- Introduction to Feedback Systems and PID Control
- Proportional (P) Control
- Proportional-Integral (PI) Control
- Proportional-Integral-Derivative (PID) Control
- Implementing the PID Control Algorithm (Code Attached)
- Demonstration of PID Control (Propeller Arm Example)
- PID Tuning (Ziegler–Nichols method)
Learn the basics behind how a proportional-integral-derivative (PID) controller works and how to implement one on the Arduino hardware!
A PID controller is the most common feedback controller used in the industry, but they can also be used for hobbyist electronic projects such as quad-copters, self-balancing robots, temperature controllers, and much more! In this course, we will not be going into the classical control theory behind PID controllers, instead we will approach the controller intuitively so that it's role and implementation is practically understood.
The lecture series contains 7 lectures covering:
- Feedback Systems, P, PI, and PID Controllers
- Arduino Implementation and Live Demonstration (Propeller Arm Example)
- Heuristic PID Tuning
A template for the Arduino code will also be provided and explained in the series. In order to demonstrate the controller in real-time, a propeller arm example has been constructed. The live demonstration will be used to explain the behavior of the PID controller and how to tune one heuristically.
This course is suitable for any student, engineer, hobbyist, or maker who always wished to understand PID control in a easy intuitive manner; although a basic understand of electronics, C coding, and calculus is preferred. Having knowledge of feedback control prior to taking this course is also a plus!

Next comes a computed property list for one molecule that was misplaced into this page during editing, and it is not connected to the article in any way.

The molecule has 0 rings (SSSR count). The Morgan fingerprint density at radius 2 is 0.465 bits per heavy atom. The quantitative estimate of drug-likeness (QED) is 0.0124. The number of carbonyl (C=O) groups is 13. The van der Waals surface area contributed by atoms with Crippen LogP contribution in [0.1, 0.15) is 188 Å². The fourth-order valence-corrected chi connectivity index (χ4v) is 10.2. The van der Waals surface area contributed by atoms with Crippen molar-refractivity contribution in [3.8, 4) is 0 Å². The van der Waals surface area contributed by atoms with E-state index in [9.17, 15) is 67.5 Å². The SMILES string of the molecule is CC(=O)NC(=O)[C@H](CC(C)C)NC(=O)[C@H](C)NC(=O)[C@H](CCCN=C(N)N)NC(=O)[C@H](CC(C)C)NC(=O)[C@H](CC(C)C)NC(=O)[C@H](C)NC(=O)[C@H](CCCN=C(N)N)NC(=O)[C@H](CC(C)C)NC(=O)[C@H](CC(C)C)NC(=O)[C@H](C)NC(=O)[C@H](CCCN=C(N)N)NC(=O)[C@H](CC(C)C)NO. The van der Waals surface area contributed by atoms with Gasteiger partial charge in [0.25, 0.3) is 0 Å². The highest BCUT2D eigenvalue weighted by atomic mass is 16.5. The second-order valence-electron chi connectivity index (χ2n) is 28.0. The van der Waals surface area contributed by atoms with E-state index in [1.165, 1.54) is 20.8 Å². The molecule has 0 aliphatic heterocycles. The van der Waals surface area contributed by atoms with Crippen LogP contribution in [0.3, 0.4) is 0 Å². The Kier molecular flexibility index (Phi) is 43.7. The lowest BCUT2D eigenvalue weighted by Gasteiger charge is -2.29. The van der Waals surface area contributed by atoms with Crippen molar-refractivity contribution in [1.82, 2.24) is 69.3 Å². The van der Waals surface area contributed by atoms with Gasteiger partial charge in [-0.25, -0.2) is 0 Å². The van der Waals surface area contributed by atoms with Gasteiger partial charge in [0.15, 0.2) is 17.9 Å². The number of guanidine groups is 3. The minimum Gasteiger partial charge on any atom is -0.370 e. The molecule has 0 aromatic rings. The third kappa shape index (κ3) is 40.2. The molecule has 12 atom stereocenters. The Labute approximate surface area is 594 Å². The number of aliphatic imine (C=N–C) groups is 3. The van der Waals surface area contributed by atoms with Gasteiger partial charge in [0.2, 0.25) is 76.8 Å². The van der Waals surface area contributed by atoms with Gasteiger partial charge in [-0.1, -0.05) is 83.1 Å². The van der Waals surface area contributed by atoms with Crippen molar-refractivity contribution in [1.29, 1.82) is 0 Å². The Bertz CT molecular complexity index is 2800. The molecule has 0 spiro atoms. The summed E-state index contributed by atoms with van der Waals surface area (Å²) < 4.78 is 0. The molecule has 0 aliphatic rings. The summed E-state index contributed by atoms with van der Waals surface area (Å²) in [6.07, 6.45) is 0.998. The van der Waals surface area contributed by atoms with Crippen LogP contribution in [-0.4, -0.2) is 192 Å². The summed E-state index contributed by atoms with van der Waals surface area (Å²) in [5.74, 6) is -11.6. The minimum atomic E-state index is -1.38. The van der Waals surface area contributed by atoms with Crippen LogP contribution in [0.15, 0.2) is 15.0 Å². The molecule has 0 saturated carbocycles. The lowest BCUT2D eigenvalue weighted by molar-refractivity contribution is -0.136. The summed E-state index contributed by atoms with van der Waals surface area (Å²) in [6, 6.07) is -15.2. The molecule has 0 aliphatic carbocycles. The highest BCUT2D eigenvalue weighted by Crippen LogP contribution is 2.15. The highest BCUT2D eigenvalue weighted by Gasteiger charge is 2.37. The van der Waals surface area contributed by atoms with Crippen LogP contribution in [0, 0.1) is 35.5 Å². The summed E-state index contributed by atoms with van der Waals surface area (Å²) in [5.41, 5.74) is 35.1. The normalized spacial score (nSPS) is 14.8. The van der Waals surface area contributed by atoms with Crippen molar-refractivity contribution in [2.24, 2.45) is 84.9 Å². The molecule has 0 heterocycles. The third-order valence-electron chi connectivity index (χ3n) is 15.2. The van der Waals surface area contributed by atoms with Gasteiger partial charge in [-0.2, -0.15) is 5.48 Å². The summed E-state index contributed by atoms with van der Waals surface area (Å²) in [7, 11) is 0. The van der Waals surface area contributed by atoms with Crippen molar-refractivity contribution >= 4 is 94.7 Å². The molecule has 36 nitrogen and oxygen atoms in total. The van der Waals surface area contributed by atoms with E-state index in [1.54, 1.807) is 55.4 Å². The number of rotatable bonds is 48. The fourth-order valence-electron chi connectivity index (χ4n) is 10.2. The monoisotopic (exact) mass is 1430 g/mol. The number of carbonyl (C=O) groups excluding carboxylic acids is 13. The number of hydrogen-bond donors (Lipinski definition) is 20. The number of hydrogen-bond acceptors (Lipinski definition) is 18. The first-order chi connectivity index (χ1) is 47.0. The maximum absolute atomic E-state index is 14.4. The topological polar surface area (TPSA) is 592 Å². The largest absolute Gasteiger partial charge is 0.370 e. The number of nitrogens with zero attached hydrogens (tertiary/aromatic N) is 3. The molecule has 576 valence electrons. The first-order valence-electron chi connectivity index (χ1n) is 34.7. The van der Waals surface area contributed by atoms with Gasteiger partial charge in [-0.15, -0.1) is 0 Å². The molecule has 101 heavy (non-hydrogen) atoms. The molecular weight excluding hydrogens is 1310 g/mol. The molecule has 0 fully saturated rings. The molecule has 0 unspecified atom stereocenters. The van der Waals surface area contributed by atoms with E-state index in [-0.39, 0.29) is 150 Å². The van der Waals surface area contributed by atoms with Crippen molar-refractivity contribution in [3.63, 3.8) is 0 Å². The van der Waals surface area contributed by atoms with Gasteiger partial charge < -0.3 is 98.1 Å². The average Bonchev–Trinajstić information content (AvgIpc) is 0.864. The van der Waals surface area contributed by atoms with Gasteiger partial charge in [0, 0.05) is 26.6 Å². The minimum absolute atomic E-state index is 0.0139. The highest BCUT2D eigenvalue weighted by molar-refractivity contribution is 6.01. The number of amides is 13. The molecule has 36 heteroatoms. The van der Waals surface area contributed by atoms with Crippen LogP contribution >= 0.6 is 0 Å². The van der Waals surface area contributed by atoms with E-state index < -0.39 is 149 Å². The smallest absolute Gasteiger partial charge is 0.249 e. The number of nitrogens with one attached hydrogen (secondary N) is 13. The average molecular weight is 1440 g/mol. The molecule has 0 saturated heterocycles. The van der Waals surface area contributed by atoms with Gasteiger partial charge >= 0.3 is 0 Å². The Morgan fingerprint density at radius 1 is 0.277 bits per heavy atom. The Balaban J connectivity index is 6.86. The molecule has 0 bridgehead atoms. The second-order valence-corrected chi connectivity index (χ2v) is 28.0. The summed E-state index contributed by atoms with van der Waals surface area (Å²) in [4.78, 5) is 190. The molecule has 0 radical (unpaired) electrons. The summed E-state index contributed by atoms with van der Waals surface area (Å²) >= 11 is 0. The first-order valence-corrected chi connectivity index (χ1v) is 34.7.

After taking this course, you will not only understand PID control better, but you'll become a lot more comfortable with designing projects that involve feedback control.
About the instructors
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Engineer and Electronics Hobbyist
My name is Nabil, I'm an engineer by day and hobbyist by night. I was born in New York, USA but raised in New Jersey my whole life. I hold a BSc and MSc in Electrical Engineering from Rutgers University and currently work as a full-time engineer.
Like many engineering students, I had a hard time understanding the theory and concepts intuitively, but once I was able to make some practical sense of it all, I wanted to share my knowledge with others (students, engineers, makers, DIY'ers).
My courses will mostly be design-based, in areas of: analog design, audio amps, control systems, power supply design and much more!
When I am not working or tinkering, you can find me playing the electric guitar, hitting the gym, or cooking.
A bit too basic , but it does goes straight to the point , the concepts are explained in a way that are easy to understand. If you want to know about PID is a good starting point.
Good introductory practical insight